Saturday, January 2, 2010

Some Common Worm Bin Problems

Most problems that arise can be solved pretty easily. There are eight main areas of concern that are pretty common if proper bin maintenance isn't followed. These are:
  • Bin is too wet
  • Bin is too dry
  • Temperature is too hot
  • Temperature is too cold
  • Rotting food in your bin
  • Bin smells
  • Worms escaping
  • Unwanted pests

Too wet-

Check drainage holes for blockage and ensure they are at lowest point in bin. It is also possible that recent addition in excess amount of wet foods have produced a wetter environment that can be easily corrected by adding some shredded newspaper that will absorb the excess moisture.

Too dry-

Use a mister or spray nozzle to evenly distribute water over top of bedding and check temperature conditions that may be causing bedding to dry out faster than normal. Make sure when new bedding is added, additional water is added to prevent your new material from absorbing existing moisture from bed.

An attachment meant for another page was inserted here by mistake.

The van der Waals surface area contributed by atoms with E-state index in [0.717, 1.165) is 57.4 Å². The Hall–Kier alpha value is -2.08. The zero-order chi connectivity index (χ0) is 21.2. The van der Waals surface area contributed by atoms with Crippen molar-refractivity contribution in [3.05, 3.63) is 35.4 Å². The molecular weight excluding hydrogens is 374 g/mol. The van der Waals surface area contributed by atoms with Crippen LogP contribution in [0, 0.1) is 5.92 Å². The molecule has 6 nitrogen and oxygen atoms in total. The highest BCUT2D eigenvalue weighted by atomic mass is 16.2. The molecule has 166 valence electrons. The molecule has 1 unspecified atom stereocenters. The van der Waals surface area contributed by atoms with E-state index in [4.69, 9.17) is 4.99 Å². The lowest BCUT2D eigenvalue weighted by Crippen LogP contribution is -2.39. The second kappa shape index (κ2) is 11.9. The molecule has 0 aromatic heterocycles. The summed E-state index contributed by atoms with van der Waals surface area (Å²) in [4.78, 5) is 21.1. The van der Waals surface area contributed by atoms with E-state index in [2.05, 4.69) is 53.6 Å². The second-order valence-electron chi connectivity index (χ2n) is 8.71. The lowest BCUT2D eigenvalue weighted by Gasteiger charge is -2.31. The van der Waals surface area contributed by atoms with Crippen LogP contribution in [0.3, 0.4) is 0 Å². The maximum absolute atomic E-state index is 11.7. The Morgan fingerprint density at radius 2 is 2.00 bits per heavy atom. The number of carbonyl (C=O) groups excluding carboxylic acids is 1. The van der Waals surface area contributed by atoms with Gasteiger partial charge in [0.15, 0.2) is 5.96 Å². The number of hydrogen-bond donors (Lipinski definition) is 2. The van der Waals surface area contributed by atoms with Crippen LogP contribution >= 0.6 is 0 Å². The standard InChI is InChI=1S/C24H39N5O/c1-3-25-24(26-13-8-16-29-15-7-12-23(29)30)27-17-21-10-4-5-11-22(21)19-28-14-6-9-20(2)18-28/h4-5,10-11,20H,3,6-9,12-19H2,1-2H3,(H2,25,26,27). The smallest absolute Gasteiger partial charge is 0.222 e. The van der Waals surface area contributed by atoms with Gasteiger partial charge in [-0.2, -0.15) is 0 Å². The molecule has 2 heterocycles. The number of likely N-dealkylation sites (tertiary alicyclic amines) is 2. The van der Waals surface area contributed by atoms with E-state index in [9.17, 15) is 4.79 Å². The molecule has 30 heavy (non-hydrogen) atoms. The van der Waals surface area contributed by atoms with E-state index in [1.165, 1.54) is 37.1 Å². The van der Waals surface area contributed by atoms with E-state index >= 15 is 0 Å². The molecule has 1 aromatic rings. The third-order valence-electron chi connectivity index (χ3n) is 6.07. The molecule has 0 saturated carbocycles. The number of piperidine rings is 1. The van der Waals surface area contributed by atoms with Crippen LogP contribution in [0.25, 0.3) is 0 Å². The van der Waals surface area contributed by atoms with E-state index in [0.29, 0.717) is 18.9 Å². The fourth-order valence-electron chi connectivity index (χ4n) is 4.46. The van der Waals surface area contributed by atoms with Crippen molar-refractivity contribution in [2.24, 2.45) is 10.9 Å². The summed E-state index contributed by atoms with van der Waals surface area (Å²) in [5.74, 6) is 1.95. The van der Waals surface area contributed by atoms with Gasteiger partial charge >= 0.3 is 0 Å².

Too hot-

Ensure plenty of ventilation and shade in the summer. You can attempt a short term solution by placing ice in a tray and setting it in the top of your bin. If bin temperature cannot be maintained at a safe level, move to an environment that is climate controlled such as basement, garage, spare room or closet.

Too cold-

Worms don't have the capability of generating their own body heat, so you'll need to from harsh elements. You can help keep your bin warm by placing it on a rug instead of bare ground or concrete and by covering it up with blankets or other insulating materials and by the use of a light or heating pads placed under your bin as long as the space is adequate so as not to pose a fire hazard. If bin temperature cannot be maintained at a safe level, move to an environment that is climate controlled such as basement, garage, spare room or closet.

Rotting food-